I started this collection with one of my very favourite fanfiction-specific genres to write. (Hurt/Comfort.) I’m continuing it with one that I rarely write – not necessarily because I don’t like it, but honestly because once I begin I tend to fail in the execution.
PWP is a pretty simple concept – it stands for Plot? What Plot? and is basically used to signify this story was written for the smut it contains. (I sometimes see the acronym broken down as Porn Without Plot as well.) A PWP story is one that was written, generally, with no other goal than to show two (or more) characters having sex. (Possibly incorporating various kinks.)
Where I generally fail is not at writing smut, but at writing smut with no plot or background story. I don’t really mind – personally I find stories with plot/background included far more interesting than straight-up PWPs the majority of the time – but that’s typically how it works for me. I don’t really try to write PWP stories any more. When I did it was typically in my ‘you should write what everyone expects’ phase. (Oh, the bumpy road of being a baby writer. A journey I’ve talked about a little here.) Continue reading
I was drawn into a discussion about reading (and writing) genres recently, and it made me think (of course). The line my thoughts wandered off to the most strongly, however, was romance – it’s never been a genre that captivated my attention for long, personally.
(If I am reading a novel that is pure romance, I tend to get bored. Or sometimes the characters just aggravate me. Or I just . . . can’t get caught by the story.)
When I read novels with a romance element, they often need something else happening to keep my attention – that’s a personal thing, not a slight on the genre – so when I do, I tend to read paranormal romance, or mysteries a romantic subplot, etc. The romance can be a heavy part of the plot, but I have to have something else unfolding to tangle out as well. This is almost certainly due to the most common executions of novels in the genre, rather than an artefact of the genre itself.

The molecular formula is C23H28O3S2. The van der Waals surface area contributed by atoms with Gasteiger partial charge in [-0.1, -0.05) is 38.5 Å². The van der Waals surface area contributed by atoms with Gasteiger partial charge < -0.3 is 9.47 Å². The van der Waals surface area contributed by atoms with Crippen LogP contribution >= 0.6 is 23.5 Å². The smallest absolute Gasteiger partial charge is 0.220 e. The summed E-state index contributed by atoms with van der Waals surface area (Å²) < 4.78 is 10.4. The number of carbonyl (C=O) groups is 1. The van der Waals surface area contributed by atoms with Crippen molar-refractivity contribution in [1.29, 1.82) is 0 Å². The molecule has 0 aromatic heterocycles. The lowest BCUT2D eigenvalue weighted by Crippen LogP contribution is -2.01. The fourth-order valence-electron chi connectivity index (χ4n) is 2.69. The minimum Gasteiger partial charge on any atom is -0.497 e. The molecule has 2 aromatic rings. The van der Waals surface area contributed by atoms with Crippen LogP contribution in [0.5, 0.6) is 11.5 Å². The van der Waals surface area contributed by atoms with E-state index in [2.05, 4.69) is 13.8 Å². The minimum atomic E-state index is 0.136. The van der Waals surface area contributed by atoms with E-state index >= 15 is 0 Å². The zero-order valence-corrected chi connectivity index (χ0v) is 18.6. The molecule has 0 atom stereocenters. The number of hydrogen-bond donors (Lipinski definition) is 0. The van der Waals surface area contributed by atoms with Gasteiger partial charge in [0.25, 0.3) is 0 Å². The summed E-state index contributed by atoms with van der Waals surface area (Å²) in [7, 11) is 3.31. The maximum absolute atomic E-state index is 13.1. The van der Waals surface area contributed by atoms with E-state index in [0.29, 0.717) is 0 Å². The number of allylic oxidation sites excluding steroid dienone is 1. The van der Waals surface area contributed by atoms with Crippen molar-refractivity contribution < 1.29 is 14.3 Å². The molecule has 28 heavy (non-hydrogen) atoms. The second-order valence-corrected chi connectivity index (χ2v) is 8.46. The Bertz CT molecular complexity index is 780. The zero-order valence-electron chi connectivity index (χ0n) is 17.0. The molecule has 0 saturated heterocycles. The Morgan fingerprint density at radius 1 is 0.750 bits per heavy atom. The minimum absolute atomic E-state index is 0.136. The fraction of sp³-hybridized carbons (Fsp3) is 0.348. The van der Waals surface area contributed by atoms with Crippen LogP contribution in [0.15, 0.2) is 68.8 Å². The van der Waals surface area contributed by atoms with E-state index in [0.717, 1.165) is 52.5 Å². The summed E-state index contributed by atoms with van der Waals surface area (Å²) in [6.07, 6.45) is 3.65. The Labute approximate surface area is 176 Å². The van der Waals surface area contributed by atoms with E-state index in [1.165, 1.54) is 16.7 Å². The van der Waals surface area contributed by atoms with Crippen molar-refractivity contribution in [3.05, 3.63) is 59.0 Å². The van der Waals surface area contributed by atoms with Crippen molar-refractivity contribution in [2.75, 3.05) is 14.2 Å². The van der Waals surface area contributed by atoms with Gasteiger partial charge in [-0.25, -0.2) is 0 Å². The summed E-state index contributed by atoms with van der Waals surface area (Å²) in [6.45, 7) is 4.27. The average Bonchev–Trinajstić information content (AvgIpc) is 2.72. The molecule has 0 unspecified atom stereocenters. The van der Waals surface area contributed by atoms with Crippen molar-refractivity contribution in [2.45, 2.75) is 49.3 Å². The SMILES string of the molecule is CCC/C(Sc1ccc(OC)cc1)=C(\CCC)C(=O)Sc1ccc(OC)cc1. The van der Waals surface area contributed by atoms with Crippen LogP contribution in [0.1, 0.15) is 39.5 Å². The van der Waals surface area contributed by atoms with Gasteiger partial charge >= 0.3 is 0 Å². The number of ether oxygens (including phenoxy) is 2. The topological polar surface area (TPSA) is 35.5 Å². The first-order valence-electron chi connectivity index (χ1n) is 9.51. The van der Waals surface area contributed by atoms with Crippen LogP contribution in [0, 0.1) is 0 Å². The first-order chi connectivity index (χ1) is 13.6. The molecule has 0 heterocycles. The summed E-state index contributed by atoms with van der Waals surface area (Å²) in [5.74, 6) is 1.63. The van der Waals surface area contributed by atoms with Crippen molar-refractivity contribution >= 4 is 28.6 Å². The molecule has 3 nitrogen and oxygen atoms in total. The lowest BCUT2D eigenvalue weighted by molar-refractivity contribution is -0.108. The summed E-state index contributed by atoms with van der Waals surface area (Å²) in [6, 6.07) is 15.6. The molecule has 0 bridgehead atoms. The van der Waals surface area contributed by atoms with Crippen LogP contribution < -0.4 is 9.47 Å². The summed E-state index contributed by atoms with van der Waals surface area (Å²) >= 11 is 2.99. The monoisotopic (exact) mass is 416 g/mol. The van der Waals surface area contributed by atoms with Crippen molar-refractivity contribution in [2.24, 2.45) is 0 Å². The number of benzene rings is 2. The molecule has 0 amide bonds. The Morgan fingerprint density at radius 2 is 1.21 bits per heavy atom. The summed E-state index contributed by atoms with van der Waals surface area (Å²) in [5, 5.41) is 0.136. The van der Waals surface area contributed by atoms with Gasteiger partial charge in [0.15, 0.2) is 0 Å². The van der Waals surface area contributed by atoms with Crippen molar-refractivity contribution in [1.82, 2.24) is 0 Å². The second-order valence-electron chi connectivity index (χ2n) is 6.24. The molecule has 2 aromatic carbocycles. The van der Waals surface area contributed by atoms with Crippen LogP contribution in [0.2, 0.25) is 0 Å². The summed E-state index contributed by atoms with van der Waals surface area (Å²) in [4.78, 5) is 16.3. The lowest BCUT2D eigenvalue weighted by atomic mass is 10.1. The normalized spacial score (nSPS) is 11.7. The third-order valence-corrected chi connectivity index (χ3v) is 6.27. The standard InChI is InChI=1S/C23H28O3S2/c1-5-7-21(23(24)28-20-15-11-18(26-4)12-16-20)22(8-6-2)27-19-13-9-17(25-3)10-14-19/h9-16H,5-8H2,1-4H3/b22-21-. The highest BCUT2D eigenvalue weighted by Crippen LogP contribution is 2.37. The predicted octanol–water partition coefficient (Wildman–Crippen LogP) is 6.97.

I am also very, very sensitive to fremdschämen (even/especially on the behalf of fictional characters) and embarrassing or silly situations seem to be something of a staple of the romance genre, unfortunately. If I read a confrontation that makes me want to hide my face and shove the book under a pillow, I may be discouraged from enjoying the story.
All those things might make one think – not unreasonably – that romance doesn’t feature very prominently in my own writing. That assumption would be drastically incorrect – there is almost always at least some thread of love or romance. Sometimes it is close friends, siblings, etc. not always a romantic love, but those kinds of personal interactions draw me as being incredibly interesting (some of the most intense of human emotion and expression bloom from the centre of love).
This is perhaps my favourite of the genres reading (and writing) fanfiction introduced me to, and while it is in spirit certainly not restricted to only fanfiction, it is it seems most clearly indulged there.
Hurt/Comfort is an easily-defined and yet very malleable genre. In its simplest form it is in just two parts, though those parts may be more complex in themselves.
One’s main character (or characters) suffer some manner of pain, be it physical (perhaps an accident or act of malice that leaves injuries) or mental/emotional (the loss of a friend, the failure of a quest, a break up); then that hurt is . . . comforted by another character or characters. How that comfort is provided – and whether it is a true ‘fix’ or merely soothing offered on the topic of something that cannot be simply repaired – depends on the situation and the writer, of course.
The idea is to break you character apart – to varying degrees, and this can be taken so far as to leave a reader teary-eyed and wondering if they are beyond repair – and then ever-so-gently restore them, piecing the broken shards into one cohesive whole and leaving a reader feeling relieved or delighted. Ideally, one should be wrapped up to some degree in the pain of the breaking and the happiness of the re-assembly. (Shouldn’t we always, ideally, be wrapped up by and drawn into a story, though?)
There’s a feeling of . . . satisfaction, to reading a well-done hurt/comfort story, in my experience. It might bring me out to the precipice and leave me dangling with my hand clutched over my heart for a while, but eventually it will bring me back to safe ground and assure me that everything is okay, probably even better now than it ever was before.